Pregnancy Loss, Ritual, and Eco-Art Therapy with Ellen Speert, A.T.R.-B.C., R.E.A.T.
Pregnancy loss through miscarriage, still birth or abortion is often highly emotional as it brings together the two powerful experiences of birth and death. Yet in the United States few rituals exist which honor this loss. Perinatal death often goes unmarked by those outside the immediate family (Davis, 1996, Speert, 1992).
This is not true in Japan. Mizuko kuyo, which means “water baby” is a widely practiced ritual commemorating these babies who die at birth (Wilson, 2009, Smith, 2013, Homans, 2000, Bays, 2003). Along forests paths, beside roads and in cemeteries throughout Japan,
thousands of statues and carved rocks honor Jizo, the Buddhist boddhisatva (deity) who
watches over and protects these water babies. The shrines are decorated with gifts of flowers, coins and pinwheels left by passers by, so the ritual lives on in the lives of the bereaved families as well as their communities.
Increasingly, this Buddhist observance, along with some simple art making experiences, is being adopted in America. Despite the large number of perinatal deaths in the US, the mother’s (and father’s) need for mourning often goes unmet (DeFrain, 1986, Speert, 1992). Although parents come together in the joy of birth, they are often left isolated in their grief following pregnancy loss, since friends and family feel uncomfortable and ill-equipped to discuss this death. “A major theme that appears again and again in discussion of pain around abortion and other pregnancy losses is the lack of rituals in American society. When a pregnancy loss of any type occurs, it seems that a large number of Americans feel culturally unprepared and bereft of indigenous religious resources to help them deal with the pain” (Wilson, p. 183).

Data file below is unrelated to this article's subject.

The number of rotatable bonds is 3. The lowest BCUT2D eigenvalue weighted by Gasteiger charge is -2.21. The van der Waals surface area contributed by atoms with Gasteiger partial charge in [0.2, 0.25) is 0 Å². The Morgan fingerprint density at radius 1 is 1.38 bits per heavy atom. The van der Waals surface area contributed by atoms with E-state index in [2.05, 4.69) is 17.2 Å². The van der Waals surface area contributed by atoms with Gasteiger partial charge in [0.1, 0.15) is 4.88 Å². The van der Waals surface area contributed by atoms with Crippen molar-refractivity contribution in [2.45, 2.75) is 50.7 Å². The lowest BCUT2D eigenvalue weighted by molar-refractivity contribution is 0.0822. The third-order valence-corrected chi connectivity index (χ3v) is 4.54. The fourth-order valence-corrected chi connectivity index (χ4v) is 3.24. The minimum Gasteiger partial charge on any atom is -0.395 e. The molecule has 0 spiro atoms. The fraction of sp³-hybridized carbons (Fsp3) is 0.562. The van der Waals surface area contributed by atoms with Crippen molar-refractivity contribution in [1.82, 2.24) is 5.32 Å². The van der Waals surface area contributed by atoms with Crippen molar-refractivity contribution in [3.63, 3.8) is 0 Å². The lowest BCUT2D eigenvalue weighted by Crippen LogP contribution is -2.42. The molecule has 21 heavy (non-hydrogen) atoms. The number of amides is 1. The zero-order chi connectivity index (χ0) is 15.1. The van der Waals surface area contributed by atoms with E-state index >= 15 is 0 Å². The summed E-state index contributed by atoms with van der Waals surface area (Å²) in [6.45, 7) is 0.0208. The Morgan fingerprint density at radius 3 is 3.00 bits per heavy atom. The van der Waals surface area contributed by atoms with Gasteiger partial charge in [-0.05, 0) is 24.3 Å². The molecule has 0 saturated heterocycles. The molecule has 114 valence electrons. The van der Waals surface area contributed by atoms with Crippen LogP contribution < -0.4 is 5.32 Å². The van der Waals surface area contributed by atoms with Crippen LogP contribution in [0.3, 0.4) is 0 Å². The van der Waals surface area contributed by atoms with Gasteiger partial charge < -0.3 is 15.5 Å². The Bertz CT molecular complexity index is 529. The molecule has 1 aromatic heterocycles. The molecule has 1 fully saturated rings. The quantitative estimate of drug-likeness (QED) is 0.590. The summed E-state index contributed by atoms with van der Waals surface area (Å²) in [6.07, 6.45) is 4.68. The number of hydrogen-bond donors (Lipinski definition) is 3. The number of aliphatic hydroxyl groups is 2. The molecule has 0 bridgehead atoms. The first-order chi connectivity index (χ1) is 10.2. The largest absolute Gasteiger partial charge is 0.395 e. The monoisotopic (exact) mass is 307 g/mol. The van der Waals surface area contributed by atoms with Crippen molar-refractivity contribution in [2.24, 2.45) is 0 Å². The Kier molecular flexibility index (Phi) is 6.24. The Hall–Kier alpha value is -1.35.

As therapists know all too well, the suppression of grief can exacerbate, prolong or complicate the mourning process. Rituals around this process of mourning, help heal human grief. In fact, much of the water baby ceremony, as it is now practiced in the United States, can be seen as a group therapeutic arts experience (Aria, 2008), stimulating all five senses. The practice can include the making of significant artifacts, chanting or singing, breathing in the scents of nature and perhaps incense, and the sharing of food. Nature settings are a significant part of the ritual, so we include eco-art therapy into the process. When this is performed within a group context, the shared experience further supports these bereaved parents.
In this workshop we will present a brief overview of perinatal loss in the US and information on Jizo and the Buddhist ritual of mizuko kuyo in Japan and in the US. Through ritual, poetry and art making participants will have the opportunity to explore how this can be incorporated into their clinical practices in working with bereaved parents individually and in groups. Although this topic may evoke emotional responses, the facilitator is experienced in holding a safe space for processing the feelings that may emerge.
Arai, P. K. R. (2008). Women and dogen: Rituals actualizing empowerment and
healing. In S. Heine and D. Wright (Eds.), Zen Ritual. Oxford University Press.
Bays, J.C. (2003). Jizo Bodhisattva, Shambhala.
Davis, D. L . (1996). Empty cradle, broken heart: Surviving the death of your baby.
DeFrain, J. (1991). Learning about grief from normal families: SIDS, stillbirth and
miscarriage. Journal of Marital and Family Therapy, 17(3), 215-232.
Peppers, L. (1980). Adjustment to perinatal death. Psychiatry, 43, 155-159.
Smith, B. (2013). Narratives of sorrow and dignity: Japanese women, pregnancy loss,
and modern rituals of grieving. Oxford University Press.
Speert, E. (1992). The use of art therapy following perinatal death. Art Therapy:
Journal of the American Art Therapy Association, 9(3), 121-128.
Wilson, J. (2009). Mourning the unborn dead: A Buddhist ritual comes to America.
Oxford University Press.
Friday, March 28, 2020
2:30 – 6PM